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Messages - Kimber

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Should intervals be lengthened once the desired appearance is achieved?  Or is the same frequency required to maintain results?

Also, if you get good results and the skin does thicken, should you begin using a longer needle?


What works for you for keeping track of what you rolled, when, and with what needle, etc?

Notebook with a hand drawn table? iPhone app? just go by memory?

It seems important to keep to a schedule, and could get complicated if you're rolling multiple areas on different days.

Several years ago, I had submental (under the chin) liposuction. Overall the improvement was good, but the surgeon was a bit too aggressive with the cannula near the skin surface and I ended up with 5 or 6 permanent shallow grooves that made me very self conscious. They are visible mainly from a low angle when light hits from the side.  I eventually adjusted to accepting that the grooves were not very noticeable to other people most of the time, but they still bother me if I let myself think about it too much.

I've been thinking and reading about microneedling for a few weeks now for various body areas that have started to show ageing changes in the last year or so, and it suddenly hit me that it might work on those lipo grooves! 

What do you all think? And how aggressive a needle length do you think it would take? Would it be important to restrict the needling to only the grooved area, or could I roll densely over the entire area? This is on the neck area under the chin. The grooves are 2-3mm wide by 1mm deep by 2-3cm long and are 5-10mm apart.

Replying to my own post to save someone the trouble of answering the first part of my question. I just learned that if the skin isn't reddening similar to a sunburn, the needles aren't long enough to stimulate the desired inflammatory reaction.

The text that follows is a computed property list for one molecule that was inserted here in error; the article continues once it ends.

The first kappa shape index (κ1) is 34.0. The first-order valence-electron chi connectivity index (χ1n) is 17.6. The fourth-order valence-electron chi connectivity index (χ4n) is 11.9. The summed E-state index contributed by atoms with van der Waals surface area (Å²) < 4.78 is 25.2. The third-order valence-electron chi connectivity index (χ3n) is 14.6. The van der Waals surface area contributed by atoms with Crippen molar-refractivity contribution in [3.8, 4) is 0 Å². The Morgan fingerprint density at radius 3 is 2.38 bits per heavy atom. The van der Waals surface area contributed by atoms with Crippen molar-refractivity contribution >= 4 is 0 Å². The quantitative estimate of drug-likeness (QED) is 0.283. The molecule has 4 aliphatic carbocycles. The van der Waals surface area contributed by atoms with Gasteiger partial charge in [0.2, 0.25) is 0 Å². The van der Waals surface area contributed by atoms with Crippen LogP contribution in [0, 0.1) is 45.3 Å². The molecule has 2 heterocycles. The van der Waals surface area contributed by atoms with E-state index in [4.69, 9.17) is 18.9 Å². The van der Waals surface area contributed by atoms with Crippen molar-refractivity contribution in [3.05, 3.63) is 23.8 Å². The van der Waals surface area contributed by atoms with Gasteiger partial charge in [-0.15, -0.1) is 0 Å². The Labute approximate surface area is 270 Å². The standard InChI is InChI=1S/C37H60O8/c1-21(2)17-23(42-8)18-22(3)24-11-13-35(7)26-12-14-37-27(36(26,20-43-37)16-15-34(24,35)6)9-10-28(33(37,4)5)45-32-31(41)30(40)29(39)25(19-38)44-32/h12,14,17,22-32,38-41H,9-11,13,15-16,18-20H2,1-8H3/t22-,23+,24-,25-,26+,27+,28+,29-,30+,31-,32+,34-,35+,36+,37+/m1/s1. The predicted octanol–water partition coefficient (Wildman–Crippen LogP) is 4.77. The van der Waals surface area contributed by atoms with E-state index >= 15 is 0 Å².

I'd still appreciate info on how you can tell if the needles are too long.

I'm interested to know if anyone has experienced a temporary or long-term worsening of hair shedding following microneedling treatment of the scalp for alopecia. I've seen mention with some other therapies that shedding can worsen initially before improvement is seen, for example minoxidil causes a lot of hair loss initially (not willing to go through that, and I can't stand the headaches and greasy hair from it anyway), and possibly laser therapy too.

I have had chronic shedding for over 5 years that is very severe at times. I have lost more than 75% of my hair volume in that time. I am able to control it to some degree using topical estradiol and that virtually halted the hair loss almost immediately (within a week) without any "dread shed" or rebound hair loss.

However, I'm having worsening hormonal imbalance problems that is making the hair loss a lot worse again and I'm seeking additional strategies. Since I'm interested in dermarolling for my skin, I thought this would be well worth a try!

With the hormonal hair loss, I get oily hair and some kind of pimples on the scalp, lots of them. Sometimes it's just hard bumps, and it always goes together with increased hair loss and oily skin and scalp, and comes and goes with my monthly cycles, which is how I know it's hormonal. But with the scalp lesions coming more intensely and frequently, it occurred to me I could be getting some scarring, suggesting needling could be doubly suitable.

I'm not interested in using minoxidil, however I've been interested in trying bimatoprost on the scalp. I'm thinking that microneedling could amplify the absorption to the point that it could be cost effective. Also, I'm only planning on using bimatoprost on a smaller area about 3"/7cm diameter at the front where the thinning is most apparent.

Has anyone seen a noticeable reduction in hair shedding and/or hair regrowth since commencing microneedling the scalp?


Dermarolling / Microneedling / Re: DERMAROLLING FOR ALOPECIA?
« on: January 11, 2013, 05:57:46 AM »
All lower case is easy for most people to read if using upper and lower is a problem. It's only all uppers that is hard to read.

Dermarolling / Microneedling / Needling healthy tissue?
« on: January 11, 2013, 05:53:18 AM »
I've read a lot about specialized devices for needling scars and stretch marks. What is the reason for avoiding needling the surrounding tissue? What is the problem with using a regular roller over stretch marks?

I know you need to needle scar very densely, is that density bad for unscarred skin? Thanks.

If it's too short, I guess it just won't work or won't work as well as it should.

If you're using a needle length that is too long, how can you tell? And what's the worst that can happen if you choose a needle that is too long?


Dermarolling / Microneedling / Needle length for groin area,
« on: January 11, 2013, 05:46:50 AM »
I noticed the skin on the inner thigh crease is getting thinner and crepey. I am age 45. It also has a lot of hyperpigmentation (I'm fairly sure it isn't Acanthosis nigricans). What is an appropriate needle length for this area? Thanks.

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